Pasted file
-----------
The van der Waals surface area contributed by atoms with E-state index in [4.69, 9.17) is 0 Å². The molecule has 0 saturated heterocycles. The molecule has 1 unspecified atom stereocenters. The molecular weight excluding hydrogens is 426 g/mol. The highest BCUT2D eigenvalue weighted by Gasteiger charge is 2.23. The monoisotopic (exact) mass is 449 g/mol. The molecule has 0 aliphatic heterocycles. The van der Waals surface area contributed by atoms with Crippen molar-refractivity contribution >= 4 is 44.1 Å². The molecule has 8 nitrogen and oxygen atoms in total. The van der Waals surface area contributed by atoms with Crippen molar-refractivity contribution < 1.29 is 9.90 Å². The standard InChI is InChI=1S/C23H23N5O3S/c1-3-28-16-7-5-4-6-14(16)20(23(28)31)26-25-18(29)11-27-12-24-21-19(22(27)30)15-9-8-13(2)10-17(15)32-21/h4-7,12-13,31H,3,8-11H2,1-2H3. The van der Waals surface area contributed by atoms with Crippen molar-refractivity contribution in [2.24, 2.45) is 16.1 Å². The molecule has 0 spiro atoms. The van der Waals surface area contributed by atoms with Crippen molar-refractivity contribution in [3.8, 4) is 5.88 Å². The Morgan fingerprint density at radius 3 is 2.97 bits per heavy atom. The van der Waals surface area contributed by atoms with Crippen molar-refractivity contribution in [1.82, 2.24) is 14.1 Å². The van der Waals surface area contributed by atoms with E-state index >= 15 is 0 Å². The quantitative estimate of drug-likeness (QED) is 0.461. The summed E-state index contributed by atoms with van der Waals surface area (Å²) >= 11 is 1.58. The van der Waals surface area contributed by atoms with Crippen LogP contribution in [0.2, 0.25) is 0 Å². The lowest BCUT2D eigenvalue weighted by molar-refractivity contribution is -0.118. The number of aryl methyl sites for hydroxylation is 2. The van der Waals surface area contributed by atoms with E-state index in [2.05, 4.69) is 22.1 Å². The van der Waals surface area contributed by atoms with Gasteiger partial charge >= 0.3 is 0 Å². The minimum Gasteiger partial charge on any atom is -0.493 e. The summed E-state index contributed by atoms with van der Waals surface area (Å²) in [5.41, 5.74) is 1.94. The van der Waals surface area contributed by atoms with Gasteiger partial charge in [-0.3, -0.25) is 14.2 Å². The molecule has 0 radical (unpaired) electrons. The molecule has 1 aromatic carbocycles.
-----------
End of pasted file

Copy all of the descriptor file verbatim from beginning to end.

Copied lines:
The van der Waals surface area contributed by atoms with E-state index in [4.69, 9.17) is 0 Å². The molecule has 0 saturated heterocycles. The molecule has 1 unspecified atom stereocenters. The molecular weight excluding hydrogens is 426 g/mol. The highest BCUT2D eigenvalue weighted by Gasteiger charge is 2.23. The monoisotopic (exact) mass is 449 g/mol. The molecule has 0 aliphatic heterocycles. The van der Waals surface area contributed by atoms with Crippen molar-refractivity contribution >= 4 is 44.1 Å². The molecule has 8 nitrogen and oxygen atoms in total. The van der Waals surface area contributed by atoms with Crippen molar-refractivity contribution < 1.29 is 9.90 Å². The standard InChI is InChI=1S/C23H23N5O3S/c1-3-28-16-7-5-4-6-14(16)20(23(28)31)26-25-18(29)11-27-12-24-21-19(22(27)30)15-9-8-13(2)10-17(15)32-21/h4-7,12-13,31H,3,8-11H2,1-2H3. The van der Waals surface area contributed by atoms with Crippen molar-refractivity contribution in [2.24, 2.45) is 16.1 Å². The molecule has 0 spiro atoms. The van der Waals surface area contributed by atoms with Crippen molar-refractivity contribution in [3.8, 4) is 5.88 Å². The Morgan fingerprint density at radius 3 is 2.97 bits per heavy atom. The van der Waals surface area contributed by atoms with Crippen molar-refractivity contribution in [1.82, 2.24) is 14.1 Å². The van der Waals surface area contributed by atoms with E-state index >= 15 is 0 Å². The quantitative estimate of drug-likeness (QED) is 0.461. The summed E-state index contributed by atoms with van der Waals surface area (Å²) >= 11 is 1.58. The van der Waals surface area contributed by atoms with Crippen LogP contribution in [0.2, 0.25) is 0 Å². The lowest BCUT2D eigenvalue weighted by molar-refractivity contribution is -0.118. The number of aryl methyl sites for hydroxylation is 2. The van der Waals surface area contributed by atoms with E-state index in [2.05, 4.69) is 22.1 Å². The van der Waals surface area contributed by atoms with Gasteiger partial charge >= 0.3 is 0 Å². The minimum Gasteiger partial charge on any atom is -0.493 e. The summed E-state index contributed by atoms with van der Waals surface area (Å²) in [5.41, 5.74) is 1.94. The van der Waals surface area contributed by atoms with Gasteiger partial charge in [-0.3, -0.25) is 14.2 Å². The molecule has 0 radical (unpaired) electrons. The molecule has 1 aromatic carbocycles.